The government concludes that the amendments “will help prevent the financing of illegal activities through these types of financial services”, but again provides no evidence in support. They partly side-step this problem by saying: “there are substantial qualitative benefits associated with the proposed amendments that cannot be monetized due to the lack of available or reliable data to accurately measure the reputational, economic, and national security benefits that would result from the implementation of the regulatory changes”. This is simply not good enough.

Cost (including excessive burden)

There is widespread agreement that the regulatory burden and related costs imposed by AML/ATF requirements in Canada are significant: building, instituting and overseeing a compliance program subject to biennial audits and FINTRAC examinations; ongoing regulatory requirements including client identification, transaction reporting, and record keeping procedures, and more. To get a feel for the burden, see this IIROC guidance (which applies to authorized broker/dealers) – https://www.iiroc.ca/news-and-publications/notices-and-guidance/anti-money-laundering-compliance-guidance-0

In addition, donation platforms and related payment service providers must report or verify transaction amounts of $1,000 or more. This is a significant ‘raise’ over the usual amount applicable to other reporting entities of $10,000. The cost burden of reporting transactions of $1,000 or more (plus related additional costs for each donation) will severely reduce net donations. Have the costs of this additional level of compliance and the impact on the charitable sector been properly researched and taken into account?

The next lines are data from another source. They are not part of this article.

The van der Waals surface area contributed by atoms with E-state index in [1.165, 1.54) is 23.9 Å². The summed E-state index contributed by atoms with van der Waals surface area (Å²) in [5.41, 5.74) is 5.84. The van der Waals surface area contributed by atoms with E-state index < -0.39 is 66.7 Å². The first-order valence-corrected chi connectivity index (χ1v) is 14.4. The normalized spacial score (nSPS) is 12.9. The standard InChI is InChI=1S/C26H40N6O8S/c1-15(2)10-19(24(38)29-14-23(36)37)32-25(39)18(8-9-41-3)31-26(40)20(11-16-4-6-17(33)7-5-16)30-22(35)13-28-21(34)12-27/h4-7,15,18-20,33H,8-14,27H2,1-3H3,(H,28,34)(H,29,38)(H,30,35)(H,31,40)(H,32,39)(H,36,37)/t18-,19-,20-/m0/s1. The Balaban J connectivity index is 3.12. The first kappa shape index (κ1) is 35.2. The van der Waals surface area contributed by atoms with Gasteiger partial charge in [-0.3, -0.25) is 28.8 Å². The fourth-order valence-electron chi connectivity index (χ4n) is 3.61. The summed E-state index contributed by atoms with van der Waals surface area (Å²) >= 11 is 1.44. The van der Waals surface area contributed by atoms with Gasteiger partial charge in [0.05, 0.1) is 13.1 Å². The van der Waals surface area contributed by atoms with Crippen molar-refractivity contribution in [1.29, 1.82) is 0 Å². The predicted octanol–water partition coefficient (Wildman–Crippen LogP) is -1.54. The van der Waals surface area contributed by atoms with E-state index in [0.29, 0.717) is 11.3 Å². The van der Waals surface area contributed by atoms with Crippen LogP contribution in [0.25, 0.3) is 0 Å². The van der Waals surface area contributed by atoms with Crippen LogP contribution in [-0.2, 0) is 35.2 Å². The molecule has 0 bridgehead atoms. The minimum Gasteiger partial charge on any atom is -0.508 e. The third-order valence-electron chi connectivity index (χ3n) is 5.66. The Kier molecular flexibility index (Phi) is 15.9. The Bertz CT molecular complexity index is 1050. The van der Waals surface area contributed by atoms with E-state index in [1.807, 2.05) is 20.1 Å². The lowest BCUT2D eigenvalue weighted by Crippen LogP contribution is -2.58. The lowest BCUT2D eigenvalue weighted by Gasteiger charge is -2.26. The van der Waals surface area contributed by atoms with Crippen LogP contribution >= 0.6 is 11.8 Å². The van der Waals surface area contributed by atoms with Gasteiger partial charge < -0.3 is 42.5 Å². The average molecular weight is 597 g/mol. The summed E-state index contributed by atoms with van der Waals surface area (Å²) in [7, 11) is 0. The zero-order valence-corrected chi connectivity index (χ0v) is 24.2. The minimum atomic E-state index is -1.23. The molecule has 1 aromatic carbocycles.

See: Crowdfunding platforms now required to report transactions to FINTRAC, after truck convoy protests

Finally, since (so far as we are aware) the government already gets much of the required data as the money moves through the banks and other payment service providers (already regulated), we are not told why the additional requirements are needed at all.

Nor must it be forgotten that many organizations, including registered charities who receive donations for charitable purposes (via donation crowdfunding or not) are subject to enhanced scrutiny by the fiscal authorities. See: Canada Revenue Agency Act (eg, https://www.canada.ca/en/revenue-agency/services/charities-giving/charities/checklists-charities/checklist-charities-on-avoiding-terrorist-abuse.html), the Income Tax Act, and the Charities Registration (Security Information) Act. And see: https://umanitoba.ca/centres/mipr/media/Following_the_Money_Trail_-_Kari.pdf.

The government estimates that it will cost donation platforms a total of $18-$20 million over the next 10 years in administrative and compliance costs. But there is no data provided to support this estimate. To this will be added the cost-recovery scheme for FINTRAC’s compliance activities once the scheme is implemented (about which we also know very little so far).